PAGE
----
Make a Bottle of “Monster Spray”

The goal: Scare those pesky monsters away!
Fill a spray bottle with water and add a few drops of lavender essential oil (around 5-10 drops). Use a crayon, pen or permanent marker to make a “label” (or design one on the computer, print it out, and tape it on). You can also decorate your spray bottle with googly eyes or other craft materials.  Each night at bedtime when your child says they’re scared use the spray.  Let your child spray all the places in their room that need it when it’s bedtime.  Hopefully you child will be confident there are no monsters in the room which will help them fall asleep.

Show Your Kids How Much Fun It Is to Be in the Dark!
The goal:
Show kids being in the dark can be a fun experience.
Get creative and show your kids how much fun being in the dark can be.  Read books by flashlight under the covers in the dark or have a glow in the dark party to help your children make the connection between the dark and having fun.

Be Supportive: Watch Your Mouth!
The goal: Avoid saying negative statements to your kids and be supportive.
Whenever possible try to avoid saying any of the following phrases to your children:

  • You’re a big kid/stop acting like a baby.
  • There’s no need to be scared.
  • There’s no such thing as monsters, don’t be silly!
  • Stop whining/crying!

During times like these, it’s important to remember children’s imaginations are powerful and complex things. They can bring both delight and fear.  Remember that your goal is to stay connected with your child, provide empathy and support, and be a safe place for them to fall back on.

About Sam, the Most Scaredy-cat Kid in the Whole World

Sam is afraid of anything and everything—except for his friend Leonardo, the terrible monster.
Kerry is afraid of everything and anything—except for her friend Frankenthaler, the other monster.
One day, the two scaredy-cat kids make a particularly scary discovery: each other!
AAH! EEK! Something has to be done. Something BIG. But what?

About Leonardo, the Terrible Monster
Leonardo is truly a terrible monster-terrible at being a monster that is. No matter how hard he tries, he can’t seem to frighten anyone. Determined to succeed, Leonardo sets himself to training and research. Finally, he finds a nervous little boy, and scares the tuna salad out of him! But scaring people isn’t quite as satisfying as he thought it would be. Leonardo realizes that he might be a terrible, awful monster-but he could be a really good friend.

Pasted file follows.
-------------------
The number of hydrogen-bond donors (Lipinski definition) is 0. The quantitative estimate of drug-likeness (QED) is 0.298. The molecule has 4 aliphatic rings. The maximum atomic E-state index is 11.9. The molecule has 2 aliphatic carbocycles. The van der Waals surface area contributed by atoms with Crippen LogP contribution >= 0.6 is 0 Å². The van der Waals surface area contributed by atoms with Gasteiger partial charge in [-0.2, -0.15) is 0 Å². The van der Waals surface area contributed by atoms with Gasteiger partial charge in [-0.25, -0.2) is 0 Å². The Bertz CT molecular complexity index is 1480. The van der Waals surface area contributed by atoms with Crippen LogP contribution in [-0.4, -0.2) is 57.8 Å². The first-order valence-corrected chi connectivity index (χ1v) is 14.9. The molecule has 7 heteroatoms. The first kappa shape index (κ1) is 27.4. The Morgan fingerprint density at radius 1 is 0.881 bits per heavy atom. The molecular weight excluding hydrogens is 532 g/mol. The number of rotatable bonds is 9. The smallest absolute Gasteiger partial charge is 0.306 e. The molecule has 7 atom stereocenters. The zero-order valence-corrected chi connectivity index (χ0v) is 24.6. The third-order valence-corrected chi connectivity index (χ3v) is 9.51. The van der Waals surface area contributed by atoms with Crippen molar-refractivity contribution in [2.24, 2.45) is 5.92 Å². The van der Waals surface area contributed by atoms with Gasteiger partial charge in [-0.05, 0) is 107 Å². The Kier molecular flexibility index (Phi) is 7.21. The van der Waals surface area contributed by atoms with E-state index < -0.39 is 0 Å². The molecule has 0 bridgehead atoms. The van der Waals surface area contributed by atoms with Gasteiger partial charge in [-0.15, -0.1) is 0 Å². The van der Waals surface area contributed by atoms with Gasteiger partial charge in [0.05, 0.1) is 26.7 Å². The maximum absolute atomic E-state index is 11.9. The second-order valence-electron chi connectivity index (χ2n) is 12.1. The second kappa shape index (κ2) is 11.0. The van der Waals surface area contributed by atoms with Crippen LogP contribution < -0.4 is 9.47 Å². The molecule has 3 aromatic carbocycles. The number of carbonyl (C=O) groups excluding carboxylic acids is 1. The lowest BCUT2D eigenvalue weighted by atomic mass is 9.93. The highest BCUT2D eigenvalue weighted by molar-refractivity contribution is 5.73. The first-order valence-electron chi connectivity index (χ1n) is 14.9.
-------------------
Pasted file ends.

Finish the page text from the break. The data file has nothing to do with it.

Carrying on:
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Your turn: What are some of your best tips to help kids overcome their fears?  Feel free to share in the comments.

Book Reviews

The Case of the Stinky Stench by Josh Funk + A Book Giveaway!

The Case of the Stinky Stench (Lady Pancake and Sir French Toast) by Josh Funk, illustrated by Brendan Kearney

Publisher: Sterling Children’s Books
Pages: 40
Format: Hardcover
Age Range: 5 – 8 years
Grade Level: Kindergarten – 3

There’s a stinky stench in the fridge–and our favorite foodie friends must solve a smelly mystery! Sir French Toast’s nephew, Inspector Croissant, begs him and Lady Pancake for help in finding the source of the foul odor. Could it be the devious Baron von Waffle? A fetid fish lurking in the bottom of Corn Chowder Lake? Featuring the same delectable wordplay and delicious art that won critical raves for Lady Pancake & Sir French Toast–this fun follow-up is an absolutely tasty treat for kids and adults alike!

Let’s face it, opening your refrigerator and smelling spoiled food is awful, right?  But sometimes it’s easy to forget what’s in your refrigerator and how long it’s been there until one day you open the door and encounter a very unpleasant smell…ewwww!  When food overstays its welcome, it can eventually fill your fridge with a terrible odor and no one wants that especially not our favorite food detectives Lady Pancake and Sir French Toast.  In The Case of the Stinky Stench they’re on a mission to solve a smelly mystery.

I love the use of rhymes, fun food-related wordplay and the engaging illustrations featured throughout this book.

Back in the kitchen and deep in the fridge,
past Trifle Tower, across Taco Bridge,